“Let’s do things on our own …”: Gender and class dynamics during the quest to restore Inanda Seminary’s financial integrity, 1999-2001
Couper, Scott Everett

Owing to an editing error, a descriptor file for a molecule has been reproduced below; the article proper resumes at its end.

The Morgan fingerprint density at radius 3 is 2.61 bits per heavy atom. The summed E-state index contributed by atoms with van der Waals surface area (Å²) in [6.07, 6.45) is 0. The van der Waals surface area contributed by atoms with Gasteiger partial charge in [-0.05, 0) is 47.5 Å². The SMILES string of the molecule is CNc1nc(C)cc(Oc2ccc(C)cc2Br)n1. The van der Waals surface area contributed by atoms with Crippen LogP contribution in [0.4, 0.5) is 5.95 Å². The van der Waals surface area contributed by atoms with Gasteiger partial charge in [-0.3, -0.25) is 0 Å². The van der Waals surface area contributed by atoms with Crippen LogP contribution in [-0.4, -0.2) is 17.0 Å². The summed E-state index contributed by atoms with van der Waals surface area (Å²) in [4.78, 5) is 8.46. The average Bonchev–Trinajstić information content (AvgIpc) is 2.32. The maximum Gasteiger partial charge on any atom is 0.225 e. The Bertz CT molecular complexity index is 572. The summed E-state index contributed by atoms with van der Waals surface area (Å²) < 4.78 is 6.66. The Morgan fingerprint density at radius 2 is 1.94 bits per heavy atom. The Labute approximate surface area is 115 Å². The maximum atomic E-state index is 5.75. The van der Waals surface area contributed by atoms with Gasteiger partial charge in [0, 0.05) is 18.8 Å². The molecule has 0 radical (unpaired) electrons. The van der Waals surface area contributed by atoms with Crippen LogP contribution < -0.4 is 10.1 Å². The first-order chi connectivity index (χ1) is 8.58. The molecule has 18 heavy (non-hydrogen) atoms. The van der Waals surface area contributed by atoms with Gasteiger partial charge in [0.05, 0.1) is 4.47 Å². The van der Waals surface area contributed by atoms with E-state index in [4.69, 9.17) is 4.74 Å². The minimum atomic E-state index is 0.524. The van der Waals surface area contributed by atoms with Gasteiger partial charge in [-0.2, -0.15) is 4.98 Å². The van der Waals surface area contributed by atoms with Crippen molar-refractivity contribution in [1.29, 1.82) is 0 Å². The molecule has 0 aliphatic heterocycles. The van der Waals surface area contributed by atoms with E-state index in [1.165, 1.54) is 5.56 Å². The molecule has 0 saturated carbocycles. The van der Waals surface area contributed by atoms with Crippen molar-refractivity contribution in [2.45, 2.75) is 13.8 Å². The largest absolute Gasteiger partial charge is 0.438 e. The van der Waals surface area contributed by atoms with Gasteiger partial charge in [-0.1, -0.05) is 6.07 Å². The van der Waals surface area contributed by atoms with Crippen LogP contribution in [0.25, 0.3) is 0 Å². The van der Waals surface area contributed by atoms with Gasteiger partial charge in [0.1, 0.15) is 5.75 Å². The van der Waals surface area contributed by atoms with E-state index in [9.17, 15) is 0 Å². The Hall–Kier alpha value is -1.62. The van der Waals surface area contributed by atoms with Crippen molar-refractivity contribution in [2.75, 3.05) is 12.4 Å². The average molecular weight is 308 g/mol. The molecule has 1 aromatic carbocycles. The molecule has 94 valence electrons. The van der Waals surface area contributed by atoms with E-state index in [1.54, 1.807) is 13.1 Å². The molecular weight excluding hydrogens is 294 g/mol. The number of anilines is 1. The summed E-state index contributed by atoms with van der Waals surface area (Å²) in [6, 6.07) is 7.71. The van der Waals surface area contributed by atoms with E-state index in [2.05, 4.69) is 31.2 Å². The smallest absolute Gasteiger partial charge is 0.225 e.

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During the 1990s, decades of disinvestment caused by Bantu Education prohibited Inanda Seminary from competing equally with other previously advantaged Whites-only private and former public ‘Model C’ schools within South Africa’s new democratic dispensation. In December 1997, after decades of institutional corrosion, the United Congregational Church of Southern Africa decided to close the Seminary. Yet, the Seminary opened in January 1998 under new management composed entirely of middle-class alumnae determined to breathe new life into the school still teetering precariously. This article chronicles three years, 1999 to 2001, thereby documenting the school’s ultimate defeat over and recovery from Bantu Education. Though Inanda Seminary’s middle-class alumnae saved it from closure, its more elite graduates did not initially feature prominently in the school’s financial stabilisation. Rather, men, both serving the church and government (most notably, Nelson Mandela), intervened and provided the crucial financial and infrastructural impetus to salvage the school from the wreck of ecclesiastic decay and establish it as a Section 21 private company. The article explores if and why gender and class dynamics likely played a role in the events leading to the school’s resuscitation. Today, the Seminary is again an extraordinary pioneering school providing quality education to black South African girls.